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I'm working on an Android project that consists of several different Activities all associated with the same Application. We have some common tasks coded in the Application so that we don't have to duplicate them, and one of these tasks is regularly verifying a TCP connection to a dedicated server -- a heartbeat, I suppose.

If it's detected that the connection to the server is lost, I need to notify the user and I'd like to do this in a way that doesn't require me to check all the possible activities to see which is currently "on top".

Is there a way to call runOnUiThread() on whatever activity may be on the UI thread without knowing it explicitly??

Thanks,
R.

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Is that supposed to be helpful? How, for instance, does one work on ones Accept Rate?? And it's certainly not germane to the question... –  Rich Sep 12 '12 at 14:35
    
Ah, so I need to answer other people questions? Or I need use the check box and the up/down arrows?? Frankly, I had no idea what "Accept Rate" referred to. And, Alex, I suppose that's fair -- I didn't really want to ask it. –  Rich Sep 12 '12 at 14:48
    
just read the post linked in WebnetMobile.com's comment. and then check ticks under appropriate answers, so they're green. easy stuff –  alex Sep 12 '12 at 14:50
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4 Answers

up vote 1 down vote accepted

You can notify your Activities by sending Intent and registering BroadcastReceiver in each Activity you want to be notified.

service or application can be your context:

Intent i = new Intent("MY_ACTION_FROM_SERVICE_STRING");
context.sendBroadcast(i);

activity:

public class MyActivity extends Activity {
    private ActivityBroadcastReceiver recvr;

    public void onReceiveCommand() {
        //do something
    }
    @Override
    public void onCreate(Bundle b) {
        super.onCreate(b);
        recvr = new ActivityBroadcastReceiver(this);
        this.registerReceiver(recvr,
            new IntentFilter("MY_ACTION_FROM_SERVICE_STRING"));
    }
}

receiver:

public class ActivityBroadcastReceiver extends BroadcastReceiver {
    private MyActivity target;
    public ActivityBroadcastReceiver(MyActivity target) {
        this.target = target;
    }

    @Override
    public void onReceive(Context context, Intent intent) {
        target.onReceiveCommand();
    }
}
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I'm trying to find an example of how that is done, but I can't find one simple enough for me to understand. Do you have any suggestions for an example? –  Rich Sep 12 '12 at 14:50
    
updated my answer –  marwinXXII Sep 12 '12 at 15:12
    
Well, this is certainly more than I understood a little while ago, but you've still got one explicit receiving activity for the broadcast: "target". Unless I'm not reading it right and onReceiveCommand() is called on every Activity that registers with that INTENT_FILTER?? –  Rich Sep 12 '12 at 15:20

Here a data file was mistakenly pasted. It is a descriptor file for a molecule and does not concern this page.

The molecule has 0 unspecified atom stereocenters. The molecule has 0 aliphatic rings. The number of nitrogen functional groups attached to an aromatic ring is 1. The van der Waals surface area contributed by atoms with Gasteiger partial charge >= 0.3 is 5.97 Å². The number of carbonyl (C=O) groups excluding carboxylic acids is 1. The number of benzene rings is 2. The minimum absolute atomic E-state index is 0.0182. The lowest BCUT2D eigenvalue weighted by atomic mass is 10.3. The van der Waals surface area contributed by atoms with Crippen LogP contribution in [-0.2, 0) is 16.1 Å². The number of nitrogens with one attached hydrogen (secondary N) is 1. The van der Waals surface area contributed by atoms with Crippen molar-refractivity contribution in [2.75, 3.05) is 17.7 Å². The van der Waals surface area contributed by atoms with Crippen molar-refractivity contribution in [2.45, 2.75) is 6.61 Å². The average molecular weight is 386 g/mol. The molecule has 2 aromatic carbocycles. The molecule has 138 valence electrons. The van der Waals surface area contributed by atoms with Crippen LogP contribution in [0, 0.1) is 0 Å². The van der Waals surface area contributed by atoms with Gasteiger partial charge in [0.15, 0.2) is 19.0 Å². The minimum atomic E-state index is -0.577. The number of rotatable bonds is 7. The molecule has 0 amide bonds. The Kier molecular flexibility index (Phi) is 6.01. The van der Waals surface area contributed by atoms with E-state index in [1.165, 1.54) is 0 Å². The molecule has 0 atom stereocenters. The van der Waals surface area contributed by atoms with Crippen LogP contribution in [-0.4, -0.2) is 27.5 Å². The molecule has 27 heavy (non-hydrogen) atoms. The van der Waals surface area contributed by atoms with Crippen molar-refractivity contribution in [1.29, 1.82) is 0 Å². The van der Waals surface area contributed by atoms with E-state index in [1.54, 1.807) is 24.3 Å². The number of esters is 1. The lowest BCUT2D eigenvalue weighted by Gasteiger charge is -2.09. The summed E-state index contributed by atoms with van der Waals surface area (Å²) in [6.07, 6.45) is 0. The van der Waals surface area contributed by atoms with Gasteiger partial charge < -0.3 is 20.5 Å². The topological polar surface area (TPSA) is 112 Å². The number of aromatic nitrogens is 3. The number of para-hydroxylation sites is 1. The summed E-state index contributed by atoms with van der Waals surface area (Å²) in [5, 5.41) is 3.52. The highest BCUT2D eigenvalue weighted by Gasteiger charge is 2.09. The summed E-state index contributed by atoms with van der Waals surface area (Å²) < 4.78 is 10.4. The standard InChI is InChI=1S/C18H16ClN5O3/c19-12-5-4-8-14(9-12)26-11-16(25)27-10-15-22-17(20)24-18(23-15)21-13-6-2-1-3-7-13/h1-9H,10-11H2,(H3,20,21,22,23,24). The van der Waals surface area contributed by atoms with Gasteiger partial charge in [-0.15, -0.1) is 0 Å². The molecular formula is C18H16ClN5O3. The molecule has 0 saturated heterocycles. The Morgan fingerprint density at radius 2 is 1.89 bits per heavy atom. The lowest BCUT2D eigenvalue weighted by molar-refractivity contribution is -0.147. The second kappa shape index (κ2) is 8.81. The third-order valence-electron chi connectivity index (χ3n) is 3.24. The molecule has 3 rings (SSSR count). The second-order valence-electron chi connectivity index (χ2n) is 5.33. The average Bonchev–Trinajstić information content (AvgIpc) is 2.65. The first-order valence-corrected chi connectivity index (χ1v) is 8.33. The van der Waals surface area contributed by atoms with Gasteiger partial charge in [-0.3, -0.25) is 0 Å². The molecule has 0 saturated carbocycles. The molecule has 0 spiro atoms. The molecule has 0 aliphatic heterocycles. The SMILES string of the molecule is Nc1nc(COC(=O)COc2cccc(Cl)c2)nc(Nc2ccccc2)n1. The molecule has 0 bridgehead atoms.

no, Activity doesn't react on Intents, only broadcast receiver, which is registered inside Activity –  marwinXXII Sep 12 '12 at 15:23
1  
I think that everything is finely described in docs, but I've updated my post developer.android.com/reference/android/content/… –  marwinXXII Sep 12 '12 at 15:54
show 7 more comments

Regularly verifying a TCP connection

Sounds like this should be implemented using a service..

If the alert is very simple, and has minimal importance, I would suggest using a Toast.

If the alert is crucial, but it doesn't require the user's immediate attention, use a Notification.

If the alert demands immediate user attention, you should use a Dialog. You won't be able to start a dialog directly from a service or broadcast receiver because they don't have a window associated with them, but you can use an intent to start an activity on a new task. You can style the activity to be whatever you want. It could even look like a dialog box (or show a dialog box when it's started). Starting the activity in a new task will make sure the user can navigate back to whatever they're doing.

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One of the simple way (which I've adopted for my project too) is to create a base Activity class (preferably Abstracted) and then make your normal activity classes to extend it. By this, you may put a general piece of code in the abstracted class which may help you to detect currently visible activity.

Moreover, you may set a BroadcastReceiver in your base activity class which will always be ready to listen broadcasts regardless of setting it individually in your child activities and then set it to listen for broadcasts sent from your tcp thinggy.

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Do not do any trickery. Implement Observer pattern, so any activity would register its listener in onResume() and unregister in onPause() and whatever will happend your Application object code needs just to tell about that to registered listeners, no matter what Activity they are in

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Could you provide an Observer pattern example? I've never heard of such a thing. –  Rich Sep 12 '12 at 14:38
1  
    
IMHO you can think of it as of listeners, widely used on Android. Define interface (i.e. OnSomethingChanged) with one or more methods (like void onSomethingChanged(... arguments); you Application object should offer methods like registerOnSomethingChangedListener( OnSomethingChanfed listener) and unregisterOnSomethingChngedListener(). Store registered listeners in i.e. ArrayList etc and when event occurs, just iterate over listeners and call onSomethingChanged() method on each of your registered listener. –  Marcin Orlowski Sep 12 '12 at 14:45
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